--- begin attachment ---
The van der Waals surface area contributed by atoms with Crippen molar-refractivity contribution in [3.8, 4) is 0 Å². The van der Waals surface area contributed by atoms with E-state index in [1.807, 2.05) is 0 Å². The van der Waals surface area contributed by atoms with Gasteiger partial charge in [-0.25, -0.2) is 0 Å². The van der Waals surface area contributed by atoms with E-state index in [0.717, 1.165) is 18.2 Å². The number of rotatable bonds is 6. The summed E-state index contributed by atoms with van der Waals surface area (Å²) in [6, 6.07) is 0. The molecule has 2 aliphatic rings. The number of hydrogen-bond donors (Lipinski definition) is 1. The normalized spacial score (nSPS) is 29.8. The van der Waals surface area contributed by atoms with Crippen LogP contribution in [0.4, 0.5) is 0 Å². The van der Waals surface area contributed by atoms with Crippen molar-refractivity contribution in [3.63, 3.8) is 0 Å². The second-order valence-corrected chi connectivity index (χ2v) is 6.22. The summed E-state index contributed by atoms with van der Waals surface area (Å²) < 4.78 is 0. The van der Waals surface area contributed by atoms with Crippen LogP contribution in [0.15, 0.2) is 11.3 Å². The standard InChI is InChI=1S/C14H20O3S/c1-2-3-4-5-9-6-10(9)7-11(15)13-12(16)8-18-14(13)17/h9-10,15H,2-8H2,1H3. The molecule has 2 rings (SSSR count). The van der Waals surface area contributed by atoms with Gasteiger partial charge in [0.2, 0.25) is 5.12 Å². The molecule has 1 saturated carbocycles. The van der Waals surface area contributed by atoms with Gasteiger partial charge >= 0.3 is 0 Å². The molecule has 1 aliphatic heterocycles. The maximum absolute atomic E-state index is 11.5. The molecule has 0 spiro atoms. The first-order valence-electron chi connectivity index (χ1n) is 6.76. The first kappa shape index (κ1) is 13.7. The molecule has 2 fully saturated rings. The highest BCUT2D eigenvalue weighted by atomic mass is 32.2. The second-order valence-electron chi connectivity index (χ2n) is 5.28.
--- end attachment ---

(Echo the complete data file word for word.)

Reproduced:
The van der Waals surface area contributed by atoms with Crippen molar-refractivity contribution in [3.8, 4) is 0 Å². The van der Waals surface area contributed by atoms with E-state index in [1.807, 2.05) is 0 Å². The van der Waals surface area contributed by atoms with Gasteiger partial charge in [-0.25, -0.2) is 0 Å². The van der Waals surface area contributed by atoms with E-state index in [0.717, 1.165) is 18.2 Å². The number of rotatable bonds is 6. The summed E-state index contributed by atoms with van der Waals surface area (Å²) in [6, 6.07) is 0. The molecule has 2 aliphatic rings. The number of hydrogen-bond donors (Lipinski definition) is 1. The normalized spacial score (nSPS) is 29.8. The van der Waals surface area contributed by atoms with Crippen LogP contribution in [0.4, 0.5) is 0 Å². The van der Waals surface area contributed by atoms with Crippen molar-refractivity contribution in [3.63, 3.8) is 0 Å². The second-order valence-corrected chi connectivity index (χ2v) is 6.22. The summed E-state index contributed by atoms with van der Waals surface area (Å²) < 4.78 is 0. The van der Waals surface area contributed by atoms with Crippen LogP contribution in [0.15, 0.2) is 11.3 Å². The standard InChI is InChI=1S/C14H20O3S/c1-2-3-4-5-9-6-10(9)7-11(15)13-12(16)8-18-14(13)17/h9-10,15H,2-8H2,1H3. The molecule has 2 rings (SSSR count). The van der Waals surface area contributed by atoms with Gasteiger partial charge in [0.2, 0.25) is 5.12 Å². The molecule has 1 saturated carbocycles. The van der Waals surface area contributed by atoms with Gasteiger partial charge >= 0.3 is 0 Å². The molecule has 1 aliphatic heterocycles. The maximum absolute atomic E-state index is 11.5. The molecule has 0 spiro atoms. The first-order valence-electron chi connectivity index (χ1n) is 6.76. The first kappa shape index (κ1) is 13.7. The molecule has 2 fully saturated rings. The highest BCUT2D eigenvalue weighted by atomic mass is 32.2. The second-order valence-electron chi connectivity index (χ2n) is 5.28.